Springfox is a library that works on top of Swagger/OpenAPI to use our Spring controllers to generate API documentation. After adding these dependencies, we can enable Springfox by adding the @EnableSwagger2 annotation and some additional configuration:

@Bean
public Docket docket(ApiInfo apiInfo) {
    return new Docket(DocumentationType.SWAGGER_2)
        .groupName("user-api")
        .useDefaultResponseMessages(false)
        .apiInfo(apiInfo)
        .select().paths(regex("/api/.*"))
        .build();
}

@Bean
public ApiInfo apiInfo() {
    return new ApiInfoBuilder()
        .title("User API")
        .description("API for fetching user related information")
        .version("1.0.0")
        .build();
}

@Bean
public UiConfiguration uiConfiguration() {
    return UiConfigurationBuilder.builder()
        .deepLinking(true)
        .validatorUrl(null)
        .build();
}

Now that we have all of this, it’s time to test it out by running the application and visiting http://localhost:8080/swagger-ui.html. Normally, you should be able to see your API here now:

Screenshot of our API within Swagger UI

The only issue is that our API documentation isn’t describing our API properly yet. Luckily, there’s nothing we can’t fix, so let’s add some annotations to our controller to describe the API, for example:

@GetMapping
@Validated
@ApiResponses(value = {
    @ApiResponse(code = 200, message = "Success", response = User[].class, responseHeaders = {
        @ResponseHeader(name = "X-Users-Total", description = "Total number of users that can be found", response = Long.class),
    }),
    @ApiResponse(code = 400, message = "Bad request", response = ApiError[].class),
    @ApiResponse(code = 500, message = "Internal Server Error", response = ApiError[].class)
})
public ResponseEntity<List<User>> findAll(
    @ApiParam("Page number of the results you want to fetch")
    @Valid @Positive @RequestParam(required = false, defaultValue = "1") int page,
    @ApiParam("Total amount of elements on a specific page")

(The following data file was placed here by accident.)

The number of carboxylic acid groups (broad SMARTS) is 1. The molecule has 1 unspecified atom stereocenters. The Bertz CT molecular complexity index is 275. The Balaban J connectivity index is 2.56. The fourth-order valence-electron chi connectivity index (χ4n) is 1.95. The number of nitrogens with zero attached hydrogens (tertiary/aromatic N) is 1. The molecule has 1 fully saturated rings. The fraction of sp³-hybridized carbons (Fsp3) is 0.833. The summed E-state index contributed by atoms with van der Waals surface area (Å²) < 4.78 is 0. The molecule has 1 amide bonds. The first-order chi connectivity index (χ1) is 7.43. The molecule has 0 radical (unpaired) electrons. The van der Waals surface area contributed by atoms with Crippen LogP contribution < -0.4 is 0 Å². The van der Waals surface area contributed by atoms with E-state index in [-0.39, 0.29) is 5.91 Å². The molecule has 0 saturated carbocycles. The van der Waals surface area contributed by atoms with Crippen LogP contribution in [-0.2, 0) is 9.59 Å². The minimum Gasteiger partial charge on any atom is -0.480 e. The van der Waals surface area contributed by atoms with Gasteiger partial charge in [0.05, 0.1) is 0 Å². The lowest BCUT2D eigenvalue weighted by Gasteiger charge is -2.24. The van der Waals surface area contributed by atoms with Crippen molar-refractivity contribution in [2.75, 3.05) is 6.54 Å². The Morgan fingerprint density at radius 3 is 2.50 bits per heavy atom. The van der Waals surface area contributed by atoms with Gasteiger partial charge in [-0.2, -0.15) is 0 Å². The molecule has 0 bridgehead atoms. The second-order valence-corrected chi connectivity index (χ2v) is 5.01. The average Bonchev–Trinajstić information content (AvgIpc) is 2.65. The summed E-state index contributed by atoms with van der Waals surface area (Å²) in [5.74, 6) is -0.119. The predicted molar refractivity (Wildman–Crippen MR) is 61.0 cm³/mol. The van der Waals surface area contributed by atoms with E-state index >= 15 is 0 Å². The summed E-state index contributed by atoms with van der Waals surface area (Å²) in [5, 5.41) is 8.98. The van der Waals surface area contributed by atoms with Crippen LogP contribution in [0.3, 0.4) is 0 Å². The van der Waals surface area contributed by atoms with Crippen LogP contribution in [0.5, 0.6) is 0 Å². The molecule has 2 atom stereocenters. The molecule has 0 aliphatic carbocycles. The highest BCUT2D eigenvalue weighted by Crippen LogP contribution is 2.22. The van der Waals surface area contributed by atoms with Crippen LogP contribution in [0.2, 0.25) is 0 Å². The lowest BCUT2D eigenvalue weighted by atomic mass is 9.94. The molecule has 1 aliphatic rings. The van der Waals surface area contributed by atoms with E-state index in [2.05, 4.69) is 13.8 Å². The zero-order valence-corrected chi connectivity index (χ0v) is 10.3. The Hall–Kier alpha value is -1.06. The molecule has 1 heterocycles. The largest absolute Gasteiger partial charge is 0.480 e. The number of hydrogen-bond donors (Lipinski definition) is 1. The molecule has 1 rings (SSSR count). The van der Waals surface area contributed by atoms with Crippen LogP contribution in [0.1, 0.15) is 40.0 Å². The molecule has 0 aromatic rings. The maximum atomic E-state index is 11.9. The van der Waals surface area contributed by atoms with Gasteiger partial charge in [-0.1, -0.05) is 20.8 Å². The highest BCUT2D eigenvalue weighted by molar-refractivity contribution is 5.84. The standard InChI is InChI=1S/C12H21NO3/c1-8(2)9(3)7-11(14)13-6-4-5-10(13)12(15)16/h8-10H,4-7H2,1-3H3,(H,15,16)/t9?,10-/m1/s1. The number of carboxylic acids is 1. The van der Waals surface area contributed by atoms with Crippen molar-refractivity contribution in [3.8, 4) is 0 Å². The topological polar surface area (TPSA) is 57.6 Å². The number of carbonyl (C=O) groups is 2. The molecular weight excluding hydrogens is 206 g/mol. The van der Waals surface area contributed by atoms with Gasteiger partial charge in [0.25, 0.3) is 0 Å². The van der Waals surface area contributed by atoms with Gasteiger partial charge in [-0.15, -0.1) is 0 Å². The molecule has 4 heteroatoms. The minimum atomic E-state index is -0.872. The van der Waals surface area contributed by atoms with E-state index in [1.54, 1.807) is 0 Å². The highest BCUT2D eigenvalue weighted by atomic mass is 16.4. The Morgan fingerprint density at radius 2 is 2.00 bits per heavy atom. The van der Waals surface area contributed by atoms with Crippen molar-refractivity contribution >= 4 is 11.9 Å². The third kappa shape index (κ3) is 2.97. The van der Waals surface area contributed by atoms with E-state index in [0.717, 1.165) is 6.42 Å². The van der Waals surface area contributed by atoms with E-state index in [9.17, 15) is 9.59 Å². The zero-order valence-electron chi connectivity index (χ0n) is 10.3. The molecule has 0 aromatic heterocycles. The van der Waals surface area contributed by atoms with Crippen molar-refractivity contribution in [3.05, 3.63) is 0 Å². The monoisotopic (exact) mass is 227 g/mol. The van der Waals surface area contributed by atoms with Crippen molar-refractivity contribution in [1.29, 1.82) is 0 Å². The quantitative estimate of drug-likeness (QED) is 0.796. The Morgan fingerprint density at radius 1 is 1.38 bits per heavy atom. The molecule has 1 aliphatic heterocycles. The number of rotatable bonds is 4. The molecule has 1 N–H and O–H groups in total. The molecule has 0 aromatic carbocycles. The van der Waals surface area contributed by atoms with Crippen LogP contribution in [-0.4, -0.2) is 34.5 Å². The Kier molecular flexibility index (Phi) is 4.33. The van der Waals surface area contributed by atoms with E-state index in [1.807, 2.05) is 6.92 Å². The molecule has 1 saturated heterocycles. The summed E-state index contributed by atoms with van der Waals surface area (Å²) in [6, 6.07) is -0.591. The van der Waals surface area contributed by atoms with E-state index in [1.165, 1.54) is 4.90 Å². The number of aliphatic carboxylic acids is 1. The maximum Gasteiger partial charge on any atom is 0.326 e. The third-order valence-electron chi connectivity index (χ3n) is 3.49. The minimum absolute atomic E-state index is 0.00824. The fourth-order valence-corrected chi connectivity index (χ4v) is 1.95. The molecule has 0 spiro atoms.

@Valid @Positive @RequestParam(required = false, defaultValue = "10") int size) {
    HttpHeaders headers = new HttpHeaders();
    Page<User> users = repository.findAll(PageRequest.of(page, size));
    headers.add("X-Users-Total", Long.toString(users.getTotalElements()));
    return new ResponseEntity<>(users.getContent(), headers, HttpStatus.OK);
}

By using annotations like @ApiParam, @ApiResponses and so on, we can provide more detailed information that would otherwise not be there.

If we run the application now, we can see those descriptions in action:

More descriptive screenshot of Swagger UI

Obtaining the API specification

While the live API tester/documentation is great, sometimes it’s interesting to have these statically generated as well. With Springfox this is also possible, through a small warkaround.

The tool I’m going to use is the Swagger2markup tool, and more precisely, the Maven plugin it offers. This Maven plugin will be able to generate our documentation in an AsciiDoc or Markdown format based on the Swagger specification of our API.

However, the first issue is; how do we get this Swagger specification? If you run the application, you can find this specification by going to http://localhost:8080/v2/api-docs?group=user-api (note that user-api is the group name we defined in the configuration earlier on). This JSON specification is used by Swagger UI to generate the online documentation at runtime.

Now, to obtain this specification locally, we’ll have to use a small work-around. By writing an integration test that runs the Spring boot application, we can download the JSON file, which can then be used in other Maven plugins for further processing:

@WebMvcTest
@Import(ApiConfiguration.class)
@RunWith(SpringJUnit4ClassRunner.class)
public class SwaggerAPIIntegrationTest {
    @Autowired
    private MockMvc mockMvc;
    @MockBean
    private UserRepository repository;

    @Test
    public void swaggerJsonExists() throws Exception {
        String contentAsString = mockMvc
            .perform(MockMvcRequestBuilders.get("/v2/api-docs")
                .accept(MediaType.APPLICATION_JSON)
                .param("group", "user-api"))
            .andExpect(status().isOk())
            .andReturn()
            .getResponse().getContentAsString();
        try (Writer writer = new FileWriter(new File("target/generated-sources/swagger.json"))) {
            IOUtils.write(contentAsString, writer);
        }
    }
}

So, what happened here is that I wrote a test using the @WebMvcTest annotation. This will load the web context, but none of the additional configuration. This is an issue, since we defined those beans earlier on in a separate configuration file. That’s why I included this configuration file using the @Import annotation.

With MockMvc, we can call the /v2/api-docs path to obtain the specification. Afterwards, we can use Apache Commons IO to save the content within target/generated-sources/swagger.json. In order to do this, we need an additional dependency: